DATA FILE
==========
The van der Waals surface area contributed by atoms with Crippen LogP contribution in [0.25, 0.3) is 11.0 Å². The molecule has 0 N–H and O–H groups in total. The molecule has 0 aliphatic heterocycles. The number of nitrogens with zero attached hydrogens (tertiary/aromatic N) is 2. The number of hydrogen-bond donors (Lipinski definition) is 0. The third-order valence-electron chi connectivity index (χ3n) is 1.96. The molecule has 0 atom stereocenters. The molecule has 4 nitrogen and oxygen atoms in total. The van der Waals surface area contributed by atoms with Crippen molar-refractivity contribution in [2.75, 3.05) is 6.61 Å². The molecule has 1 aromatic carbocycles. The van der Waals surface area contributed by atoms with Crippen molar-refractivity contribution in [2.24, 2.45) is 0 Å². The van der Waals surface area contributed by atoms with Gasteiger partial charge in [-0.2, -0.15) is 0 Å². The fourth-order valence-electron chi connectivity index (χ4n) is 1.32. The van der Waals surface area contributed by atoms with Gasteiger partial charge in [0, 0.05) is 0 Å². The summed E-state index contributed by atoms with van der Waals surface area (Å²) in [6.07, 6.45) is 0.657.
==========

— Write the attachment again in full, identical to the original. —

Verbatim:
The van der Waals surface area contributed by atoms with Crippen LogP contribution in [0.25, 0.3) is 11.0 Å². The molecule has 0 N–H and O–H groups in total. The molecule has 0 aliphatic heterocycles. The number of nitrogens with zero attached hydrogens (tertiary/aromatic N) is 2. The number of hydrogen-bond donors (Lipinski definition) is 0. The third-order valence-electron chi connectivity index (χ3n) is 1.96. The molecule has 0 atom stereocenters. The molecule has 4 nitrogen and oxygen atoms in total. The van der Waals surface area contributed by atoms with Crippen molar-refractivity contribution in [2.75, 3.05) is 6.61 Å². The molecule has 1 aromatic carbocycles. The van der Waals surface area contributed by atoms with Crippen molar-refractivity contribution in [2.24, 2.45) is 0 Å². The van der Waals surface area contributed by atoms with Gasteiger partial charge in [-0.2, -0.15) is 0 Å². The fourth-order valence-electron chi connectivity index (χ4n) is 1.32. The van der Waals surface area contributed by atoms with Gasteiger partial charge in [0, 0.05) is 0 Å². The summed E-state index contributed by atoms with van der Waals surface area (Å²) in [6.07, 6.45) is 0.657.